with water to thu consistency of a still
baiter, and apply between soft .luusliu
jlotlis. For adults, ouu part of tuusturd
uid two of Hour. --K.chunge,
Mr. Mornnd of Oinnlin Dancing Acad
my hnh opened clnsucs In nil tho
Children 4 p. m. Adu 17:30 p.m.
Circulars and particulars niny be hndnt the
Courier office, ti.1i N street.
FIHIIT ADDITION TO
Tho most henutlful suburban rot
erty now on thu market. Only
thrrn ti'iHik from tho hanritoino Lin
coln Normal Unlvornlty anil but
ttireo blocks from tho proposed
nice tilo railway, Tlirne lots aro now
being plncrd on tho market at
Exceedingly Low Prices and Easy Tern
For plat, tornu and Information, call on
M. W. FOLSOM, TRUSTEE.
Insurance Ileal Kutnto and Loan Ilrokar
Itoom 80, Nowmnn lllock. 1023 O BtrMt
NEBRASKA COHSEHYATORY of MUSIC
Academic School for Girls,
All llrauehaa of
Mualc, Art, Elocution,
Literature, and Languages,
Tnught by a Faculty of Hlxteon Initruotora,
Kach Toaohor an
ARTIST AND SPECIALIST.
Tho only Conservatory west of Hoiton owa
lug It own buiiilln and furnlahlnaa. Are
flneil homo for lady MurfrnU. Tuition froaa
MOO to 130.00 par torm of 10 wroki.
Write for Catalogue and general Information.
O. B. HOWKLL, Dlrtotor.
Kino Hunt Cabinet W per doimi. HpooU
ate to Rtuiiont. Call and sco our work.
Open from 10 n. in. to 4 p. m. Hunday.
Studio 1214 O Street.
CREAM OF ROSES.
The moataxquUtto preparation fortheakiav
Cures Chapped Hands, Chafed or Heslisj
Removes Tan and Freckle.
Poalttvaoure for Salt Itheum. Ladles ms
ayonnea ltperlectlon. Excellent to use arts?
having. Perfectly lurmlixi. 1'rloe TwaaW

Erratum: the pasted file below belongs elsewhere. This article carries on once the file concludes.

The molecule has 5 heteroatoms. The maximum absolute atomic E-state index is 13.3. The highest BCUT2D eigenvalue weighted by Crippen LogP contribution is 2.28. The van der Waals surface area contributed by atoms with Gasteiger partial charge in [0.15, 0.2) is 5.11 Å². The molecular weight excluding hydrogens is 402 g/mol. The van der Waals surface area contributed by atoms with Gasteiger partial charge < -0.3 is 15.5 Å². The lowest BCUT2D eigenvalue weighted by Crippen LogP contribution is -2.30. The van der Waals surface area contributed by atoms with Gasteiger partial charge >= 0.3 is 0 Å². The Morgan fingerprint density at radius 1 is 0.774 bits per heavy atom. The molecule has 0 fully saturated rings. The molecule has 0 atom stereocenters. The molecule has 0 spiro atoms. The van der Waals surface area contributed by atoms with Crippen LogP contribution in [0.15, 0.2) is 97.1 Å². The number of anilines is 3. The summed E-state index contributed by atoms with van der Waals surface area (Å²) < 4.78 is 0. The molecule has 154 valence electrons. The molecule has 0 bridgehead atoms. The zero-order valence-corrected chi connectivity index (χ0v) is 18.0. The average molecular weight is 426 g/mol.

Ave oenta. Bold hv all flnt-olaaa druggist.
Has secured during 1892:
W. D. Unwell, II. Hldor Haggard, '
(leorgo Meredith, Norman Ixtclcyor,
Andrew Ijintf, Conan Dovle
Ht. acoruo Mivnrt, Murk Twain
Hudyard Klplluit, J- Chandler Harrl,
It. Units (Stevenson, William Itlack,
W. Clark Uuhm1I, Mury K. Wilkin
Krmicc llndicson llurnott.
And ninny other dUtlngulslied writer.
s tho Krenteit Hunday Nownpapor la the
Price 5c a copy. By mall $2 a year.
Addrri The Hun, New York.
is the pivot
A number of yean ago I luggeeted
to one of my client that be place aa
advertisement for good used exclu
sively by men In a paper tupposed to
be read exclusively by women. Tho
advertisement appeared ; It continued
In that Mper several consecutive
years. The aotual mall cash sales,
coming, directly from that advertise
ment, wero two or three times as
groat, reckoning proportionate cost,
than came from the same advertise
ment in any of ibe hundred papers
my client was advertising in. Slues
then I have made these exeriments
many time, until I believe I havs a
right to claim that the experiment
ha passed Into fact. NaiWl O. FottUr,
Jr., Atlrertitinu Exjxrt.
The CouHiKH Is the favorite journal
among the ladies of Lincoln and adjacent
country, riant your announcement In its
columns and reau twit results.
C. L. RICHARDS,
law aw iH